Czech Social Democratic Party has new candidate for President to nominate as ombudswoman after his first choice declines due to pressure over her past
Former Czech Justice Minister and current Czech Government Human Rights Commissioner Helena Válková (Association of Dissatisfied Citizens - ANO) has declined to be nominated for the position of ombudswoman (the Public Defender of Rights) after being criticized for an article she co-authored at the close of the 1970s with an infamous communist prosecutor, Josef Urválek. The chair of the Czech Social Democratic Party (ČSSD), First Deputy Prime Minister Jan Hamáček, has said he is prepared to recommend that Czech President Miloš Zeman nominate Czech MP Kateřina Valachová (ČSSD) as his candidate for ombudswoman instead.
Válková said she will decline to be nominated for the Public Defender of Rights post, but just because she was once a member of the Communist Party during totalitarianism. "That is the only thing that I acknowledge may have been a stain on my reputation, not my professional work," she said.
As for the criticized article co-authored with Urválek, who among other matters prosecuted the lawyer and politician Milada Horáková (who was then sentenced to death and executed in 1950), Válková said she stands by the professional work she did in the 1970s as a legal analyst. The current ombudswoman, Anna Šabatová, will end her six-year term in office in February.
By law, the Public Defender of Rights is chosen by the Chamber of Deputies from among candidates proposed by the President and the Senate. The upper chamber of Parliament has nominated two candidates, the attorney Jan Matys and Vít Alexander Schorm, who currently represents the Czech Government before the European Court of Human Rights.
Zeman has said that he appreciates Válková's decision not accept the nomination for the ombudswoman post. In an interview for the tabloid news server Blesk.cz, the Czech President said he sees no reason to withdraw the nomination since Válková has herself declined it, so the Chamber of Deputies has nothing to vote on.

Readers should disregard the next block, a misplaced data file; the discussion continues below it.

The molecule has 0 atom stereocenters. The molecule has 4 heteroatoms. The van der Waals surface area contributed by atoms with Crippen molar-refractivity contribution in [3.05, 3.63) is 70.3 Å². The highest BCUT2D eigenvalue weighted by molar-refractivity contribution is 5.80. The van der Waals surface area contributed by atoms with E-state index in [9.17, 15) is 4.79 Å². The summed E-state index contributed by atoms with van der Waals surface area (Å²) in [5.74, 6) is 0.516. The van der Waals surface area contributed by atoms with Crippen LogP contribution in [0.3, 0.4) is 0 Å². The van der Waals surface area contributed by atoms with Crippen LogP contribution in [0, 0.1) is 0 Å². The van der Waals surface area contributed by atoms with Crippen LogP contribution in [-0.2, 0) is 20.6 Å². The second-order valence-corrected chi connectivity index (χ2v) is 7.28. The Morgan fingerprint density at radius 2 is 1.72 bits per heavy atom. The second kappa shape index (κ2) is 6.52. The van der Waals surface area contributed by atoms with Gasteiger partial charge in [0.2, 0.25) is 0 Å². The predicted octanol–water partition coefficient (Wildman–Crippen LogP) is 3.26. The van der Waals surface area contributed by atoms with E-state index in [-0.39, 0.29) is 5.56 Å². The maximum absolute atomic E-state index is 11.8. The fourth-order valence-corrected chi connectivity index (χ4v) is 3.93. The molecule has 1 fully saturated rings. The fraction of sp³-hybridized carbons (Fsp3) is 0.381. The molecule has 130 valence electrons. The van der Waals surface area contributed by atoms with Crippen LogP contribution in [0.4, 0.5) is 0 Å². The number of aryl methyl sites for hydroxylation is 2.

He did not want to comment on whether she should also be dismissed from the post of Human Rights Commissioner. Zeman also said that he could nominate Valachová for the ombudswoman post instead.
Valachová has said she considers the office very important to justice and law enforcement. "Among other matters, for that reason I believe it is necessary - also with respect to the Senate nominations - for the choice of nominees to be completed. In the event of an unsuccessful vote, I would consult my eventual candidacy for the post of ombudsman with the President," Valachová tweeted.
"I will tell the Prime Minister my opinion," the First Deputy Prime Minister (ČSSD) told the media. "If Ms Válková were to continue in this job, then from my perspective she would be dedicating more time to defending her actions than to running the office."
According to the First Deputy Prime Minister, that could complicate the operations of the entire agenda of the Human Rights Council. "Nevertheless, the ANO movement has the majority (in Government), so if the Prime Minister decides to keep Ms Válková in office, the Social Democrats do not have the votes to remove her," he added.
Czech Culture Minister Lubomír Zaorálek (ČSSD) told journalists when arriving for a cabinet session today that he would be debating attitudes towards Válková remaining Human Rights Commissioner with his colleagues. "It appears to me that the way Ms Válková has presented her arguments de facto disqualifies her from a political function," he said.
Deputy Prime Minister Karel Havlíček (for ANO) told journalists that to date nobody has been bothered by Válková serving as Human Rights Commissioner. "In other words, I do not see any absolute reason why she should step down at this moment," he said.
"If there will be a broader coalition consensus on removing her, or mainly, if she decides to resign on her own, then it will naturally be up to her," Havlíček said. The Chamber of Deputies will vote on a new Public Defender of Rights next month, by 12 February at the earliest.
Proposals for candidates theoretically could change between now and the close of January, the chair of the commission on such votes by the lower house, Czech MP Martin Kolovratník (ANO), said. The vote for the new ombudsman will happen in two rounds.
If there is a second round, that could happen in February, but it is more likely to happen during the Chamber of Deputies' March session. If neither candidate were to be chosen during the second round, it would be repeated.
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